> Introduction Top


Mesenchymal chondrosarcoma was first reported by Lightenstein and Bernstein in 1959. This malignant tumor mostly arises in the skeleton, with one-third of cases arising in soft tissues and other organs. Extraskeletal mesenchymal chondrosarcoma usually appears in the head and neck region, followed by the lower extremities, the trunk, and the retroperitoneum.[1]

Primary mesenchymal chondrosarcoma of the kidney is extremely rare, with nine cases of primary renal chondrosarcoma reported in the English literature until now, the first case being published 30 years ago by Pitfield et al.[2],[3],[4],[5],[6],[7],[8],[9],[10] We report the tenth case of mesenchymal chondrosarcoma of the kidney.


 > Case Report Top


A 35-year-old man, with no remarkable medical history, presented with diffuse and unspecific left flank pain and episodic gross hematuria. Physical examination revealed a painless palpable mass in left abdominal quadrant, with 15 cm in length. Blood and urine analysis presented within the normal values.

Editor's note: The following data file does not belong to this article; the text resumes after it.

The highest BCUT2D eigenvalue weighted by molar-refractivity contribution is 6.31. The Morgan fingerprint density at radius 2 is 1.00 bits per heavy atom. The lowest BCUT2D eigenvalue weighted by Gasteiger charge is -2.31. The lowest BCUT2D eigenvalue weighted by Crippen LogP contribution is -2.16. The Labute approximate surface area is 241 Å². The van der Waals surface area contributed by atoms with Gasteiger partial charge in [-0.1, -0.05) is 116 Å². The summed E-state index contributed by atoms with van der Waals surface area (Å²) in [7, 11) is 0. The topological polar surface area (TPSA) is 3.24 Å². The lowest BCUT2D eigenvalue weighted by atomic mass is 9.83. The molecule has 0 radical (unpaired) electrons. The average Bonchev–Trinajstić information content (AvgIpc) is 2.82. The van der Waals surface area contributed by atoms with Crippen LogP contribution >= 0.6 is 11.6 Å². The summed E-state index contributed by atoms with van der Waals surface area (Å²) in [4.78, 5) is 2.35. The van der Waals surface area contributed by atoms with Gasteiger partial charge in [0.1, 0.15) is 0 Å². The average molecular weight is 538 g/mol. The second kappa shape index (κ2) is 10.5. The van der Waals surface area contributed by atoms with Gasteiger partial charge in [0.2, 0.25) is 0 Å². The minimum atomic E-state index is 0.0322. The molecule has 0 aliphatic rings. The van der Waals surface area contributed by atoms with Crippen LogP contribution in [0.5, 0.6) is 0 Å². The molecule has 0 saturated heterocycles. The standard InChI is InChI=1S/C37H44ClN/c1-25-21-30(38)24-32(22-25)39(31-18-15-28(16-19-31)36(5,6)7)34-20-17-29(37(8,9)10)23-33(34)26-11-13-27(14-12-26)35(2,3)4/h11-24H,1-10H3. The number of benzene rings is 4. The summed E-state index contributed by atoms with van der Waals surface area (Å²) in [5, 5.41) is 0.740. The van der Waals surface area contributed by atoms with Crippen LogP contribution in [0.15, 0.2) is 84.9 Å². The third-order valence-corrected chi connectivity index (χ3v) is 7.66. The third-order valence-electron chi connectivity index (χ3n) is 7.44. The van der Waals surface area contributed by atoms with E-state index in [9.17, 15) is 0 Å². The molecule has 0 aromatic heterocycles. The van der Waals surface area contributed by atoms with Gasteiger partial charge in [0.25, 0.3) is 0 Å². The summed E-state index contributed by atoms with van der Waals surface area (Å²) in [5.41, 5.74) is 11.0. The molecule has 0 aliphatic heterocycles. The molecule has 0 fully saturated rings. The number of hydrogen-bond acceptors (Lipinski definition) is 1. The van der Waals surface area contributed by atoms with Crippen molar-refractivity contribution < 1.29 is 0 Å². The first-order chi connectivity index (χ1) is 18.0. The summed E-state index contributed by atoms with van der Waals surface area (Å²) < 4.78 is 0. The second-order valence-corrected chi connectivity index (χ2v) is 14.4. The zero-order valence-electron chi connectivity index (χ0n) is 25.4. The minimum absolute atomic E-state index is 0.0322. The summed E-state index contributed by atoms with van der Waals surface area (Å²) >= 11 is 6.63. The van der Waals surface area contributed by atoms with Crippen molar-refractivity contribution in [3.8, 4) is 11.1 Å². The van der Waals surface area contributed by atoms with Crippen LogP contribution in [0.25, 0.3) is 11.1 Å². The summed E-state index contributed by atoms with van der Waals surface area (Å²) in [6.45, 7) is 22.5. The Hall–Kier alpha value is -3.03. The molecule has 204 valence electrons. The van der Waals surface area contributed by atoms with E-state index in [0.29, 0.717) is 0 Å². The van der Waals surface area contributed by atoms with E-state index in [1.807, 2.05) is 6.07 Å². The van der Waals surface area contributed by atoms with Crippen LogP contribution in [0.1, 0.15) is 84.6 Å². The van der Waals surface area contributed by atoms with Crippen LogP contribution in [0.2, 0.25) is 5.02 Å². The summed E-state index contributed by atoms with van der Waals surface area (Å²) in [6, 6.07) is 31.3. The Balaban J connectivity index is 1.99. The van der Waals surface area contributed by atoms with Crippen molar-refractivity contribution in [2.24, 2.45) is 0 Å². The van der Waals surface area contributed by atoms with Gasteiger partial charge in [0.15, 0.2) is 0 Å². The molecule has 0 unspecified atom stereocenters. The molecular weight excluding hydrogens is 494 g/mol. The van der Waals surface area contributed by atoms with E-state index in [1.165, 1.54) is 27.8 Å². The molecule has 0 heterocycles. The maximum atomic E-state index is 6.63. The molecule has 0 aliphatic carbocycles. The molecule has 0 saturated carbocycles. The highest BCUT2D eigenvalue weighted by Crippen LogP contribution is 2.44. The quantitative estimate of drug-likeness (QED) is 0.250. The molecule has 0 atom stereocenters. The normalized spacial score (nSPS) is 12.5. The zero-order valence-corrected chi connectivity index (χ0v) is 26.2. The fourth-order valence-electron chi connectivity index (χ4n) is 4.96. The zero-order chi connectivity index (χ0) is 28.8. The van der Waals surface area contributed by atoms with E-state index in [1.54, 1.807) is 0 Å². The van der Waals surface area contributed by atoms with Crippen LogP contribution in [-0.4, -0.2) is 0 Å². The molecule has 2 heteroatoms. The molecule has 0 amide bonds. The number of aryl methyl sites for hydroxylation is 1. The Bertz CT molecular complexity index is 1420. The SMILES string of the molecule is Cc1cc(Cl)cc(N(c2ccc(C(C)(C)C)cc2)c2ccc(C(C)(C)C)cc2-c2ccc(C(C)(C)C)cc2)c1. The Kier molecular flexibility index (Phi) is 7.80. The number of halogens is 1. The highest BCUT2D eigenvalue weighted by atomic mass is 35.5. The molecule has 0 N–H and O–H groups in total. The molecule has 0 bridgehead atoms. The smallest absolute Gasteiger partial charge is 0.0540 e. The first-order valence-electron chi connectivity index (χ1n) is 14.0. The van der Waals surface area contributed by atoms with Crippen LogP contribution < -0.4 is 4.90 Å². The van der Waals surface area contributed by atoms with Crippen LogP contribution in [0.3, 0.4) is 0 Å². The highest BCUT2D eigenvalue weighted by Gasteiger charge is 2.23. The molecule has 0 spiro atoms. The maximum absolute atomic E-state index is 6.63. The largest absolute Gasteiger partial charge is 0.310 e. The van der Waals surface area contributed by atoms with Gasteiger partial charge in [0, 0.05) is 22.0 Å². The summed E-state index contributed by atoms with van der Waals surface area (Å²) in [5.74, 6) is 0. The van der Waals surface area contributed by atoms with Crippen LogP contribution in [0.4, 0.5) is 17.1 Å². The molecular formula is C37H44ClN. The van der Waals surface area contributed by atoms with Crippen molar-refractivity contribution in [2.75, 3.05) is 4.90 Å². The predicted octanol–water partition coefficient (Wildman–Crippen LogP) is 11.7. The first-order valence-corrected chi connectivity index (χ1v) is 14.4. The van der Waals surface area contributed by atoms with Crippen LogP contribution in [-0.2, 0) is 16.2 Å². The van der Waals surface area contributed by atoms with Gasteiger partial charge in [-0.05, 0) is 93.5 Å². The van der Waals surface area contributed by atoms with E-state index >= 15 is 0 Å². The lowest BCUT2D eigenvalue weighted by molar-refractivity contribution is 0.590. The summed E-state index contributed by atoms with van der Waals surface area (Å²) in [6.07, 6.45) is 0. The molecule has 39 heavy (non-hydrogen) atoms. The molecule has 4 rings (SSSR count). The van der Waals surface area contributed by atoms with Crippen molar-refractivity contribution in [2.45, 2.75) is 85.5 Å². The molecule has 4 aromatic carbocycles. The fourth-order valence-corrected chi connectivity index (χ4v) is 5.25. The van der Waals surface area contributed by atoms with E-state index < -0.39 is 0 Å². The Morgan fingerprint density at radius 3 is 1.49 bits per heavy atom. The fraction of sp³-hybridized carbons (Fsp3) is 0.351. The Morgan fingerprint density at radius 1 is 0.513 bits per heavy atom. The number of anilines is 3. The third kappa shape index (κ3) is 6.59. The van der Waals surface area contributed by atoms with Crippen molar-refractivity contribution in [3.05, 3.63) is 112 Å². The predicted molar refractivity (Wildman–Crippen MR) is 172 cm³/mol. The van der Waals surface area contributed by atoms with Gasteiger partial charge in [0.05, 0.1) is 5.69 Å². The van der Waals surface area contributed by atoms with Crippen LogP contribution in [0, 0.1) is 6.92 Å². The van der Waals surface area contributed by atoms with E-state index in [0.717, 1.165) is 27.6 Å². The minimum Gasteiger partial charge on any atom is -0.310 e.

Computed tomography scan identified a left renal calcified tumor with 20 cm in length, with no evidence of regional or metastatic spread disease [Figure 1].
Figure 1: Computed tomography scan: Transversal view showing left renal tumor with calcifications

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A clinical diagnosis of malignancy of left kidney was made, and the patient underwent left radical nephrectomy via combined midline and left subcostal intra- and extra-peritoneal approach. There were no perioperative complications reported.

Macroscopically, the kidney was 90% occupied by a bulky intra-capsular tumor with 20 cm in length, and in the hilar grass, two nodular masses with 2 cm each was identified.

Microscopically, the tumor destroyed the kidney structures, and proliferation consisted of two components, cartilage with calcification and mesenchymal tissue with negative surgical margins [Figure 2] and [Figure 3].
Figure 2: Histological view: Malignant tissue with atypical fusiform cells (H and E, ×100)

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Figure 3: Histological view: Malignant tissue with mature cartilage (H and E, ×100)

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The nodular hilar masses were similar to malignant tissue. Immunohistochemical staining was positive for Vimentin, CD99, and S-100 protein and negative for Cytokeratin, E-Cadherin, Desmin, and WT1 [Figure 4]. Histopathological diagnosis was mesenchymal chondrosarcoma of the kidney.
Figure 4: Histological view: Imunohistochemical staining positive for S-100, vimentina, and CD99